This weekend, my parents told me we were trying a new product from a company called 23andme. When I first saw the words ”Welcome to you, DNA Collection Kit” written on the box, I thought it was another one of my Dad’s SkyMall purchases that is thrown away a week after buying it. This one was more intriguing than most, so I decided to investigate on-line. I am amazed that he actually purchased something of use.

23andme is a new company that analyzes your DNA and compares it to millions of others to determine your unique traits. While human DNA is about 99.5% identical between people, there are small differences called variants. These variants come from your parents, your parent’s parents, and so on. Within a month of submitting your DNA, I will get results that will tell me a number of things relating to my genetic make-up including possible health conditions that I have now or will get in the future, traits and my ancestry groups. I can’t wait.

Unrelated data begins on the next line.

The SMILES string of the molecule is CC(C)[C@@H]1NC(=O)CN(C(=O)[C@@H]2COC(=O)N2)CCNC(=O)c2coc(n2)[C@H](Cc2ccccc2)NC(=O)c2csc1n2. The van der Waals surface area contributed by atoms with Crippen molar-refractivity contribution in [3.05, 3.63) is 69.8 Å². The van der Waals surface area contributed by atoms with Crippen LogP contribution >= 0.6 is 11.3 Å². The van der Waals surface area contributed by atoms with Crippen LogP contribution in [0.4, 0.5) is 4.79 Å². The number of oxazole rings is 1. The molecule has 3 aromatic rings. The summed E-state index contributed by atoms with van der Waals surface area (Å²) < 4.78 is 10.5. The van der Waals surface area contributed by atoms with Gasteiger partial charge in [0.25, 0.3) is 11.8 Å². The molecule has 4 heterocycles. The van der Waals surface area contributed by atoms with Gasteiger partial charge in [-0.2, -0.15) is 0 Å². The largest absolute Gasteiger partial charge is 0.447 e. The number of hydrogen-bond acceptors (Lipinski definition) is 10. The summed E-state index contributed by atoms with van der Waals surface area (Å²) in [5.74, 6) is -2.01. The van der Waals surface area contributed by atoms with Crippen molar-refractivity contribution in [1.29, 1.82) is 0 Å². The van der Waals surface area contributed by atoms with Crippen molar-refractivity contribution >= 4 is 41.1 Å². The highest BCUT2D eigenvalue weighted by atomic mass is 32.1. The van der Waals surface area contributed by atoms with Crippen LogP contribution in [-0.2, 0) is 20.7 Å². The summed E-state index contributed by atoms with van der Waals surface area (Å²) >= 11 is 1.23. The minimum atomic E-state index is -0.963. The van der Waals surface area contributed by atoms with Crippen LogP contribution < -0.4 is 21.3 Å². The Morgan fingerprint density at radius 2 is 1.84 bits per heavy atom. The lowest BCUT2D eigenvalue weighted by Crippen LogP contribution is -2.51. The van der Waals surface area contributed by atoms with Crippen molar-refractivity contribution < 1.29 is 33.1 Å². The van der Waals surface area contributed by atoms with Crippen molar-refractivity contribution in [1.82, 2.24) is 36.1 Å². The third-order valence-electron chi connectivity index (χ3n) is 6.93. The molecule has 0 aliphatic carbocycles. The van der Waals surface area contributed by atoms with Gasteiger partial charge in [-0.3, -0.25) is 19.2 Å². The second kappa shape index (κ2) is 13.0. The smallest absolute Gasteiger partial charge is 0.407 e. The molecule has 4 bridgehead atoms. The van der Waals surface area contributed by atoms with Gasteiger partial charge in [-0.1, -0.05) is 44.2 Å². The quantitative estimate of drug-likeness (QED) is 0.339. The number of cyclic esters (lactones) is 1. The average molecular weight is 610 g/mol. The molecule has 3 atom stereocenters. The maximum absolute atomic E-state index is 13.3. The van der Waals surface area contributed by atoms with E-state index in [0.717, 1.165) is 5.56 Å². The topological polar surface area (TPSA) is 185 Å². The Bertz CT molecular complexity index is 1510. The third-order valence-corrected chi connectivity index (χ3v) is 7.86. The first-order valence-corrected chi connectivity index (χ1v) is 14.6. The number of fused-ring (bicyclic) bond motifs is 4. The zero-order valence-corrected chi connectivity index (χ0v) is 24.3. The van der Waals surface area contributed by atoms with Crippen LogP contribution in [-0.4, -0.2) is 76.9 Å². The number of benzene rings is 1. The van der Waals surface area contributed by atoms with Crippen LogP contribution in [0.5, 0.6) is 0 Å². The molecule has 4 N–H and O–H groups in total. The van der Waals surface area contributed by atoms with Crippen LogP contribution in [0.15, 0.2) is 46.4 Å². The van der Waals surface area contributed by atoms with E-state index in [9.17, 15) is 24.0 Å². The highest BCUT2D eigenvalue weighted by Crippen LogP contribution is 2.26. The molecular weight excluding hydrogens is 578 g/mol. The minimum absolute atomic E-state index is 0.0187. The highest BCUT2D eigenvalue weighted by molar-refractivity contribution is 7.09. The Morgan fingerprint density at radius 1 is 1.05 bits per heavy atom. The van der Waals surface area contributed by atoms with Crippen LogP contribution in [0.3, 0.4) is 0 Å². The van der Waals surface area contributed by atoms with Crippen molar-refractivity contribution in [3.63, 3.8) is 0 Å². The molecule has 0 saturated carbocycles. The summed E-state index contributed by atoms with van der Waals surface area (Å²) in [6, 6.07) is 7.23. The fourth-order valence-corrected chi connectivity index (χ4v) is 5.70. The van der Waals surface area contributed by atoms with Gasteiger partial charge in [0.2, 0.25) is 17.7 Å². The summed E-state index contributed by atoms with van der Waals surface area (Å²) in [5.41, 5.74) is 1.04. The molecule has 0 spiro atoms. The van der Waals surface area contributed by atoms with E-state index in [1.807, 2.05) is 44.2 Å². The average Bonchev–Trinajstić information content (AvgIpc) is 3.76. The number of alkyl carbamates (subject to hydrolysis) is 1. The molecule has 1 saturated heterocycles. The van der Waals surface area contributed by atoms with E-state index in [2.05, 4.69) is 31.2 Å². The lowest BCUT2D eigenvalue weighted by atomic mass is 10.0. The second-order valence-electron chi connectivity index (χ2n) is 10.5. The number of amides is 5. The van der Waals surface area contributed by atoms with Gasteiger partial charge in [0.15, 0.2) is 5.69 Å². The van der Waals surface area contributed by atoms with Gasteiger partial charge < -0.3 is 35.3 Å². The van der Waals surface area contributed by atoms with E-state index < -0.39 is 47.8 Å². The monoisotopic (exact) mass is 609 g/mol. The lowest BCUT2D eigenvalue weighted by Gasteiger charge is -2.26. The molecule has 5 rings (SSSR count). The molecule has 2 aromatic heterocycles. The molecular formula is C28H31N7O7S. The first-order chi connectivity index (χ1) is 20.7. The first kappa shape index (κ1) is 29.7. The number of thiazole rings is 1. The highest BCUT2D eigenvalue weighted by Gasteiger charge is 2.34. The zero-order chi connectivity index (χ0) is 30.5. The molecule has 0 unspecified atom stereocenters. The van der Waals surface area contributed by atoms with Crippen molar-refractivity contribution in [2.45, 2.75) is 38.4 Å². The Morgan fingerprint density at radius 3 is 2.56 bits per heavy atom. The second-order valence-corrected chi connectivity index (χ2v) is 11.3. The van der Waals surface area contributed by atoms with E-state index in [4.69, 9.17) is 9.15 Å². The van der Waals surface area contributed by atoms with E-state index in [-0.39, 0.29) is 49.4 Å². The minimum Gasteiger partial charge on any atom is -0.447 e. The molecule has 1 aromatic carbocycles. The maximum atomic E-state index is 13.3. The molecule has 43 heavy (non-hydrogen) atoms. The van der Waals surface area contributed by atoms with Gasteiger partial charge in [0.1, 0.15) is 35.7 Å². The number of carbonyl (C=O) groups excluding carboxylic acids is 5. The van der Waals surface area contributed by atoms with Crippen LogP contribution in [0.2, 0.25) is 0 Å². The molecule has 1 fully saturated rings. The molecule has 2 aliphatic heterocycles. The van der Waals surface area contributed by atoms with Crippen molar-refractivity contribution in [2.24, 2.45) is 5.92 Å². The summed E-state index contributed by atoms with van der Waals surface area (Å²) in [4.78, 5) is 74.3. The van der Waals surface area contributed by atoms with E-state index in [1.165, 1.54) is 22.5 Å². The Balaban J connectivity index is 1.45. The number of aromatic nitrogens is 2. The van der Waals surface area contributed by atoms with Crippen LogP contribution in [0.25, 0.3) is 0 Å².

To start the process, 23andme provides a tube with instructions. I had to spit inside the tube and my saliva was mixed with a clear liquid when I sealed the tube.  The tube is then shipped to 23andme, where they will take the saliva sample and extract and process the DNA on a genotyping chip that reads hundreds of thousands of variants in your genome. Genotyping is a method to extract and analyze the DNA found in your saliva. The lab will read the variants in my DNA versus other people’s DNA and generate personalized reports based on well-established scientific and medical research.

I’m pretty nervous about what the DNA test will tell me!